• What Frank means when he says we are in a “knife fight” right now.
  • The “lending as a service” concept that he thinks is the big opportunity here.
  • What role the banks will play in this industry in the year 2020.

Please read a transcription of our conversation below.


Peter Renton:  Welcome the Lend Academy Podcast, Episode No. 37. This is your host, Peter Renton, founder of Lend Academy.


Peter:  Today on the show, I am delighted to welcome Frank Rotman. He is a partner at QED Investors and he also spent over a decade at Capital One, including some time running their personal loans business so for that reason he has a unique perspective on this industry. QED Investors is a firm that has made more investments in this space, in the lending industry, than anyone else. His role there has basically exposed him to all of the leading companies that we have today and all the new ideas that keep arising so wanted to get him on the show, talk a bit about that, but also to talk about his White Paper. I’ve put it on Lend Academy over a month ago and I think it’s been a very well received paper. He talked about it at LendIt and we are going to go in depth into that White Paper in the show. Hope you enjoy the show!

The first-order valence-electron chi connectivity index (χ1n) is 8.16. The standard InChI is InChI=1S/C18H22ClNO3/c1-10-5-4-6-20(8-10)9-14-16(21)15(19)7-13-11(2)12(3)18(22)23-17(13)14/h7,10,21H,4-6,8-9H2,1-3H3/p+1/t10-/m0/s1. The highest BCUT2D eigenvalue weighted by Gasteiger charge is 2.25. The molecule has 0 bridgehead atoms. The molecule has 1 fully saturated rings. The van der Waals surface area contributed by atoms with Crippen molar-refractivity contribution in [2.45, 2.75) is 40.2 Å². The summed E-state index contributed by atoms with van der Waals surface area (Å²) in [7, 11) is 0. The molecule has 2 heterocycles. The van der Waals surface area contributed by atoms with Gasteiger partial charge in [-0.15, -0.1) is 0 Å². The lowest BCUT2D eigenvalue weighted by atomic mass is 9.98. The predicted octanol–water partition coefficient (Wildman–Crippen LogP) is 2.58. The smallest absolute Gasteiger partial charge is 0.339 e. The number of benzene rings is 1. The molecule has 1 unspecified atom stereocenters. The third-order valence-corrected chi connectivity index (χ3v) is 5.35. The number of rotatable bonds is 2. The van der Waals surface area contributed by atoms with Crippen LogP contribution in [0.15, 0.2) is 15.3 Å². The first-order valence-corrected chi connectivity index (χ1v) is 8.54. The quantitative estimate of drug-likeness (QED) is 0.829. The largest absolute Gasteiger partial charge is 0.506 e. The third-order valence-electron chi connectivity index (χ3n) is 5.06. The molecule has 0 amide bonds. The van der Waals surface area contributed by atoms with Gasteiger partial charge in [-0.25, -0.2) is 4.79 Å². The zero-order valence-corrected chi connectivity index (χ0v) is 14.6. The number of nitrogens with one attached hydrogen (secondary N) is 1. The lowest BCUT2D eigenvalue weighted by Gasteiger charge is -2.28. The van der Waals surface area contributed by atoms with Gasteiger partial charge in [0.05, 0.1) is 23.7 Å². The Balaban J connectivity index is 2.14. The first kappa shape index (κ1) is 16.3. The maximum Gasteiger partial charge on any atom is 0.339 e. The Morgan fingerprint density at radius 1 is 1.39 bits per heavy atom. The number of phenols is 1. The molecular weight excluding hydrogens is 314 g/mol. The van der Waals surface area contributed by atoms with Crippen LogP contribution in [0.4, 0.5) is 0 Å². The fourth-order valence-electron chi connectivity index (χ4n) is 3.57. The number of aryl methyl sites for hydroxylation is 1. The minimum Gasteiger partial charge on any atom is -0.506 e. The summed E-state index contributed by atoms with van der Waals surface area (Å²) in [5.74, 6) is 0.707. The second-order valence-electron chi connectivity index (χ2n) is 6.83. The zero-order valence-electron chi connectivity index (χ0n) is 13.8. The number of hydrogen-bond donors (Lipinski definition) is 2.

Peter: Welcome to the podcast, Frank.

Frank Rotman: Glad to be here.

Peter: Okay, let’s just get started with just giving the listeners a little bit of background about yourself, particularly about your time at Capital One.